ingredients, lays the foundation for the<br />

benefits of the Mediterranean diet.<br />

Where’s the Beef?<br />

While Masley doesn’t insist on giving<br />

up red meat completely, he recommends<br />

eating it only a few times per month,<br />

even if it’s grassfed or organic. The<br />

reason is a metabolite called TMAO<br />

(trimethylamine-N-oxide.)<br />

When we eat red meat, bacteria<br />

in our guts produce TMAO, which is<br />

now being recognized as a harmful<br />

substance. Researchers who analyzed<br />

clinical trials with more than 10,000<br />

people found that among people who<br />

have heart disease, elevated levels of<br />

TMAO from consistently eating red<br />

meat increased risk for heart attacks<br />

by 62 percent. Occasionally eating meat<br />

doesn’t pose the same risks, but processed<br />

meats, such as sliced cold cuts, are not<br />

recommended at all.<br />

Following this type of Mediterranean<br />

diet reduces plaque and enhances<br />

circulation to the heart. “If you can<br />

change circulation,” says Masley, “you<br />

can really rejuvenate people and give<br />

them their lives back.”<br />

Ratatouille with Cannellini Beans<br />

Serves 4<br />

This fragrant and delicious recipe comes from the South of France—and lucky for all of us,<br />

it’s packed with nutrients. Ratatouille can be served hot or cold, and usually tastes better when<br />

served the next day. With the beans included, it makes a whole meal, or you can skip the beans<br />

and serve this as a side dish. For more recipes from Dr. Masley, visit drmasley.com/recipes.<br />

1 medium Italian eggplant, ends trimmed and cut into 1-inch cubes<br />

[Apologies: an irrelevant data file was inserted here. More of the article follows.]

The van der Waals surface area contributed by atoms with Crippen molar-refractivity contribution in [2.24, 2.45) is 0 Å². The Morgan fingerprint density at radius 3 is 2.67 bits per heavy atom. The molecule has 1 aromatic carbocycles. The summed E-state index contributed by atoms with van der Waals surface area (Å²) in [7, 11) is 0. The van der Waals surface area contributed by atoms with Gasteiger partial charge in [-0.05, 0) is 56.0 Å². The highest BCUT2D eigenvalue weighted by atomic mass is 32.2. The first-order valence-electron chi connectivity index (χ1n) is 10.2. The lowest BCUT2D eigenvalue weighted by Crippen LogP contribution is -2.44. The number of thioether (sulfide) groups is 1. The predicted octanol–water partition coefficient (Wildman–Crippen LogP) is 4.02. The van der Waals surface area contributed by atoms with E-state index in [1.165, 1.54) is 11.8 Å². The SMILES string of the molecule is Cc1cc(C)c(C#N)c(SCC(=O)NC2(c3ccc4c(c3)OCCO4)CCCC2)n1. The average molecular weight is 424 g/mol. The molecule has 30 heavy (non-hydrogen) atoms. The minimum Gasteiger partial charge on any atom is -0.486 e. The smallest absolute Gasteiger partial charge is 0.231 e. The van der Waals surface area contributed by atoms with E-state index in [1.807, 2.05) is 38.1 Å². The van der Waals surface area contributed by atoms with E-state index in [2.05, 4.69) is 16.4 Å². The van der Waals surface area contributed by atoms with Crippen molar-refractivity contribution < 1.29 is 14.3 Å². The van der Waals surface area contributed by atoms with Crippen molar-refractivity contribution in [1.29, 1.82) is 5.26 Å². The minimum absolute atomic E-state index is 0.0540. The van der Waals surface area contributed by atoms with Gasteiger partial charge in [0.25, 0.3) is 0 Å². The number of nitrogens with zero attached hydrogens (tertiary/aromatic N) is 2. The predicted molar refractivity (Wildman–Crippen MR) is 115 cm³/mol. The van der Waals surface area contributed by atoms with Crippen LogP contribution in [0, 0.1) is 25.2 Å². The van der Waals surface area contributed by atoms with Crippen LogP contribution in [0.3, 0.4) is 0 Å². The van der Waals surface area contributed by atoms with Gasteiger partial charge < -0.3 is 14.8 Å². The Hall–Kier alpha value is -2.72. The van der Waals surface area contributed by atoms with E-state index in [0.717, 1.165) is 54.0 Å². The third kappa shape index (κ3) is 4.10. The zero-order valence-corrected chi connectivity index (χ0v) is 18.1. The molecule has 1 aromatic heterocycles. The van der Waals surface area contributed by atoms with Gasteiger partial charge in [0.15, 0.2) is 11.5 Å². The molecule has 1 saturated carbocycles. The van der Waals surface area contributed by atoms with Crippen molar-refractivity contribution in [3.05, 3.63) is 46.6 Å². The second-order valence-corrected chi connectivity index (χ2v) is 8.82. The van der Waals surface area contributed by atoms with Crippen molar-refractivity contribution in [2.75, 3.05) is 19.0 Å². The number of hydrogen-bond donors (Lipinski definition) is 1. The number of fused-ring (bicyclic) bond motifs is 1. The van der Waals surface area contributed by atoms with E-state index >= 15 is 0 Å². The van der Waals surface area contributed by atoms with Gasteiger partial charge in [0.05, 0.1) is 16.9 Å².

¼ cup extra-virgin olive oil, divided<br />

1 medium sweet onion, finely chopped<br />

½ tsp. sea salt<br />

¼ tsp. ground black pepper<br />

1 tsp. fines herbes (or Italian herb seasoning)<br />

3 small zucchini, cut into ½-inch cubes (about 2½ cups)<br />

2 small yellow squash, cut into ½-inch cubes (about 2 cups)<br />

2 Tbs. dry red wine<br />

3 fresh medium tomatoes, chopped (about 2½ cups)<br />

4 medium garlic cloves, minced<br />

1 Tbs. finely chopped Italian flat-leaf parsley<br />

1 tsp. minced fresh rosemary<br />

1 Tbs. finely chopped fresh basil<br />

1 (15-oz.) can cannellini beans, rinsed and drained<br />

pinch of paprika or cayenne<br />

1. Heat large sauté pan over medium-high heat. Add eggplant and 2 Tbs. water. Cook 2–3 minutes,<br />

stirring occasionally. When water has evaporated, reduce heat to medium, and add 2 Tbs. olive oil.<br />

Sauté another 2–3 minutes, until eggplant is tender.<br />

2. Meanwhile, heat large saucepan over medium heat. Add remaining olive oil, onion, salt,<br />

black pepper, and fines herbes. Sauté 2–3 minutes, until the onion is soft and translucent.<br />

Add zucchini, yellow squash, eggplant, and wine, and stir to combine. Cover, and cook,<br />

stirring occasionally, 3–4 minutes, until vegetables soften.<br />

3. Reduce heat to low, and add tomatoes, garlic, and fresh herbs. Add beans, cover, and simmer<br />

10 minutes, until squash softens and flavors blend. Taste, and adjust seasoning as desired.<br />

Per serving: 330 cal; 11g prot; 14g total fat (2g sat fat); 41g carb; 0mg chol; 480mg sod; 15g fiber; 15g sugar<br />

SEPTEMBER 2020 • 39


answers to your food questions<br />

6 Must-Know Benefits of<br />

Eating Seasonally<br />

Incorporating more in-season foods into your diet<br />

promises a cornucopia of benefits.<br />


QIs there any reason I should<br />

change what I eat based on<br />

the season of the year?<br />

Yes. Our convenience-driven modern<br />

food system includes imported foods<br />

flown into the United States from all<br />

around the world, and we can obtain<br />

most of what we want anytime we<br />

want it—strawberries in winter,<br />

asparagus in fall, and apples almost<br />

all year round. It’s easy to think that<br />

seasons don’t matter.<br />

But keep in mind that the industrialization<br />

of our food supply, which led<br />

to this variety of non-seasonal foods at<br />

our fingertips, only occurred a short<br />

time ago—within the last 50–100<br />

years. Before then, when people were<br />

involved in the harvesting, collecting,<br />

and preparation of their own food, they<br />